After lunch, I played in Congress of Vienna, a LARP set during the eponymous historical event, as French mathematician Sophie Germain. All of the characters were real historical personages, though there’s also a great deal of ahistorical supernatural shenanigans going on around the politics. I really enjoyed this game, as I’ve enjoyed a number of games by this set of authors in the past. I loved the complexities of my character. I was kept very busy enjoying politics, romance, and magic for four hours. I would highly recommend it if it runs again.

Sadly, my costume, which was probably the most difficult thing I’d ever sewn, did not come out very well. The skirt bunched awkwardly and the trim was held on with safety pins. If I ever play another Napoleonic era LARP, I’ll probably scrap it and start over. (Though I do hate scrapping costumes. I get so sentimentally attached to them, especially after wearing them in a LARP I really enjoy.) On the plus side, I do feel like I learned quite a lot about creating gathers and sewing overlays, though it was an expensive lesson, considering the fabric I wasted.

On Saturday evening, I played in a LARP called The Always Waltz. I think this LARP is highly spoilerable, so I won’t say much, but I thoroughly enjoyed it. The blurb really called to me. I could never resist a LARP with a description that contains keywords like “horror,” “mystery,” “intrigue,” and “romance,” especially when the costuming requirements are as compelling as “[a]s close to decadent masquerade as you can get– mask is REQUIRED”. Also worth noting , the set dressing for this LARP was quite nice. There were drinks and dancing and mysterious dark magic afoot, and the players really took the costuming guidelines to heart. It was a very visually appealing LARP all around.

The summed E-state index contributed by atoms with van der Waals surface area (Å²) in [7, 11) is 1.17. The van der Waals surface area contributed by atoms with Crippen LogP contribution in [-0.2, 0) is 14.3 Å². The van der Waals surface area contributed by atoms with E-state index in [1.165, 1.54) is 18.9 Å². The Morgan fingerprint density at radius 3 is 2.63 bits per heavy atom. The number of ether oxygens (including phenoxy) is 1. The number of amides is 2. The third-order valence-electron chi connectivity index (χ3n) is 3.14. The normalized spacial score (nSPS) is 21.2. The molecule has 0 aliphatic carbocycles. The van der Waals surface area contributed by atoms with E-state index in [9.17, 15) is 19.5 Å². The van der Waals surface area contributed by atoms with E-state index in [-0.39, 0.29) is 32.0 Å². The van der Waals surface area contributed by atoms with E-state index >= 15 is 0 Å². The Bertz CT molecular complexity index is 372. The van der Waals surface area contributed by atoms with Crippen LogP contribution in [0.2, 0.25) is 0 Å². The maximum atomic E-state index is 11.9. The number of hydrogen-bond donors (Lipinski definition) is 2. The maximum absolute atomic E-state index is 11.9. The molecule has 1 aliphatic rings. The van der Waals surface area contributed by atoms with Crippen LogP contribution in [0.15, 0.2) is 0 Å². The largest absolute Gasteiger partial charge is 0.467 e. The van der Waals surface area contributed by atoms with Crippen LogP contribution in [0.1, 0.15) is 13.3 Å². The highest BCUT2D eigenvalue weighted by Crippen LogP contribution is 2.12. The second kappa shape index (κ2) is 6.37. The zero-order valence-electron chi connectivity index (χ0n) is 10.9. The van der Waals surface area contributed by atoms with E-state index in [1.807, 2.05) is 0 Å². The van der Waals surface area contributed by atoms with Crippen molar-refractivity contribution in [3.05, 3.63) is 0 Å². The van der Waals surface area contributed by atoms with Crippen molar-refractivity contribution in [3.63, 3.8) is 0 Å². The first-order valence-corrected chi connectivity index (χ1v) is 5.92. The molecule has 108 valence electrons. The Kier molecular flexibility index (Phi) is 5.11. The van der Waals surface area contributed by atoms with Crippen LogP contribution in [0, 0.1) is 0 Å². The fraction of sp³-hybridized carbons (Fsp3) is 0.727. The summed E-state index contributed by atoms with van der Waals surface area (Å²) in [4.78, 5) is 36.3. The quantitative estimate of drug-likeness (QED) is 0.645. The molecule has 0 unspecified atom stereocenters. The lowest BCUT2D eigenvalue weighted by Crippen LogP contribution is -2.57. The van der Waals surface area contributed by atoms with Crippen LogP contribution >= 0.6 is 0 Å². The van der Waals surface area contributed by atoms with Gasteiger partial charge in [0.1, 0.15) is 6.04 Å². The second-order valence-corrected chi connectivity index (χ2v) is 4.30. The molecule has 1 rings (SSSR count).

I had a lot of fun (and more success) preparing this costume — I made a skirt to go under a dress I’d found on clearance (so that it would look like a floor length dress) and put together a mask and wreath out of fake flowers and butterflies. (The necklace was borrowed.)

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My costume for The Always Waltz. Photo by John Kammer.

On Sunday morning, I signed up for the latest installment of the G.I. Joe series of LARPs, G.I Joe: Pirates. I sign up for this series whenever I can — it’s guranteed to be a fun, lighthearted note to end the con on, even if your brain is fuzzy from lack of sleep, thanks to the ridiculous, adorably poorly animated source material. It was another madcap adventure, with over-the-top shenanigans and silly challenges with playful mechanics. I was cast as the Baroness this time around (I’ve played Snake Eyes, the mute ninja, in the past) and had fun trying out her ridiculous unspecified Eastern European accent. (It wavers between Russian-ish and German-ish in the cartoon.)

This costume was a lot easier — all black with a Cobra Command decal stuck to my shirt.

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The Baroness of the early AM run with the Baroness of the late AM run.

And those were my LARPs of Intercon P! Eventually, I’ll get back around to finishing my posts about PreCon, but that will probably wait until after Intercon Q. I made a promise to myself I wouldn’t procrastinate again this year like I did last year.

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About Fair Escape

I've been LARPing for years in all different styles, including both boffer and theater. I love classic LARP but I'm always happy to try something new. I have a sort of "gotta catch 'em all" attitude towards experiencing LARPs. I'm currently serve as a board member of NEIL, a member of proposal com for Intercon, the largest all LARP convention in the US, and as en editor for Game Wrap, a publication about the art and craft of LARP. I was also con chair of Festival of the LARPs 2017, and I'm on staff for NELCO, the first all LARP conference in the US. I'm